Classically: Let $a_1,...,a_r$ be points in $\mathbb{P}^1_{\mathbb{C}}$, and let $\alpha_1,...,\alpha_r$ be simple loops around the $a_i$, all counterclockwise, and none touching (so $\alpha_1...\alpha_r=1$ in the fundamental group of the projective line minus those points). An (pointed, to be pedantic) unramified $G$-cover (meaning a normal covering space with deck transformations$=G$) of $\mathbb{P}^1_{\mathbb{C}}-a_1,...,a_r$ is given by a surjection $\pi_1(\mathbb{P}^1_{\mathbb{C}}-a_1,...,a_r) \rightarrow G$. Let $g_i$ be the image of $\alpha_i$. We say that this $G$-Galois branched cover has branch cycle description $(g_1,...,g_r)$ (note that this depends on our choice of the $\alpha_i$'s). This covering map of curves can be extended to a map of (smooth) projective groups. It can then be shown by a simple topological argument that $g_i$ generates the inertia group (=decomposition group in this case) of some point above $a_i$.

My question is whether (and if so, how?) this is also true for the $\overline{\mathbb{F}_p}$ case.

Let me be precise. It is known via Grothendieck that $\pi_1^{(p)}(\mathbb{P}^1_{\overline{\mathbb{F}_p}}-a_1,...,a_r)=\widehat{\langle \alpha_1,...,\alpha_r|\prod \alpha_i =1 \rangle}^{(p)}$ (the $^{(p)}$ indicates that we're taking the inverse limit of all prime-to-$p$ finite quotients). Since these $\alpha_i$'s are given in SGA1 through a rather mysterious method, I wonder if the phenomenon described in the first paragraph is still true.

My question, therefore, is: let $G$ be a prime-to-$p$ group, and let $X\rightarrow \mathbb{P}^1_{\overline{\mathbb{F}_p}}$ be a (pointed, to be pedantic) branched $G$-cover with branch points $a_1,...,a_r$. Let $\alpha_1,...,\alpha_r$ be such that $\pi_1^{(p)}(\mathbb{P}^1_{\overline{\mathbb{F}_p}}-a_1,...,a_r)=\widehat{\langle \alpha_1,...,\alpha_r|\prod \alpha_i =1 \rangle}^{(p)}$ (I'm almost positive that what I'm about to say is false if you're allowed to choose any such $\alpha_i$'s, so let's assume that we're taking the ones from Grothendieck's construction. If you see a better way of saying what the condition should be on the $\alpha_i$'s I would be very interested in that). Let the branch cycle description of this cover be $(g_1,...,g_r)$ (with respect to these $\alpha_i$'s). Is it true that $g_i$ generates the inertia group (=decomposition group in this case) of some point of $X$ above $a_i$?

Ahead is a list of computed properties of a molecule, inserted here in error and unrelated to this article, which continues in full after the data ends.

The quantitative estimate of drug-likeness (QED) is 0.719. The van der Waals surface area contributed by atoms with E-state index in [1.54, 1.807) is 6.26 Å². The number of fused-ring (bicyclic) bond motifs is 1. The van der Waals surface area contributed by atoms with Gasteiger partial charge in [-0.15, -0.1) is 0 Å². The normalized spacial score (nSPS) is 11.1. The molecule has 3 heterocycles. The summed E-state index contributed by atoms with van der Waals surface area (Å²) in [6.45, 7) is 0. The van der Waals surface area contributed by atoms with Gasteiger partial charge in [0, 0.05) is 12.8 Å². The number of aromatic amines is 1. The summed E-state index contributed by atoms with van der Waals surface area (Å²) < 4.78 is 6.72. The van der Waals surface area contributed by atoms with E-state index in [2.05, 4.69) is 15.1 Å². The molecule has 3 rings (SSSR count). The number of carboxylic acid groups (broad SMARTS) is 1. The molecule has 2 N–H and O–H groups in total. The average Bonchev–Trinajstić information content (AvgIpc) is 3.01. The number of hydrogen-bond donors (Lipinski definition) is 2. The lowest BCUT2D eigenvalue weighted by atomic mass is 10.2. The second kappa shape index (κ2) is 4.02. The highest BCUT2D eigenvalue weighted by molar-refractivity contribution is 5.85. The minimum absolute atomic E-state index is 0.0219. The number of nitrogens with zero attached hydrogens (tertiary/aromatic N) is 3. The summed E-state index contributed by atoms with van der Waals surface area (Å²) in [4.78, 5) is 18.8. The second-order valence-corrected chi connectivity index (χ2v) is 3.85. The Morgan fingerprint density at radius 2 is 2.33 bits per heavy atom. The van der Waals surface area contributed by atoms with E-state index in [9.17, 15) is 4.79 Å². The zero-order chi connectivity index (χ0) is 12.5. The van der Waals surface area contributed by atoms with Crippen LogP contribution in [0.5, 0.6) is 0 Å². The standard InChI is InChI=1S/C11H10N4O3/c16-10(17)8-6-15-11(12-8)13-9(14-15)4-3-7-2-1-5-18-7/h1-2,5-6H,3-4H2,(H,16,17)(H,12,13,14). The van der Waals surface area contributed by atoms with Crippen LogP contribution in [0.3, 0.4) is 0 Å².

The topological argument that we were able to use for the $\mathbb{C}$ case seems to no longer apply...


1 Answer 1


I'm not sure I totally understand your question, but I think the answer is yes almost by definition. The procyclic group topologically generated by you alpha_i is the image of the map

pi_1(Spec O_i) -> pi_1(P^1 - a_1, ... a_r)

where O_i is the completed local ring of P^1 at the puncture a_i (so it's isomorphic to F_q((t)).) I guess the content here is that Grothendieck's comparison is compatible with the passage between local and global.

I was lazy and didn't write in base points; the choice of base point would induce the choice of WHICH decomposition group over a_i you get.


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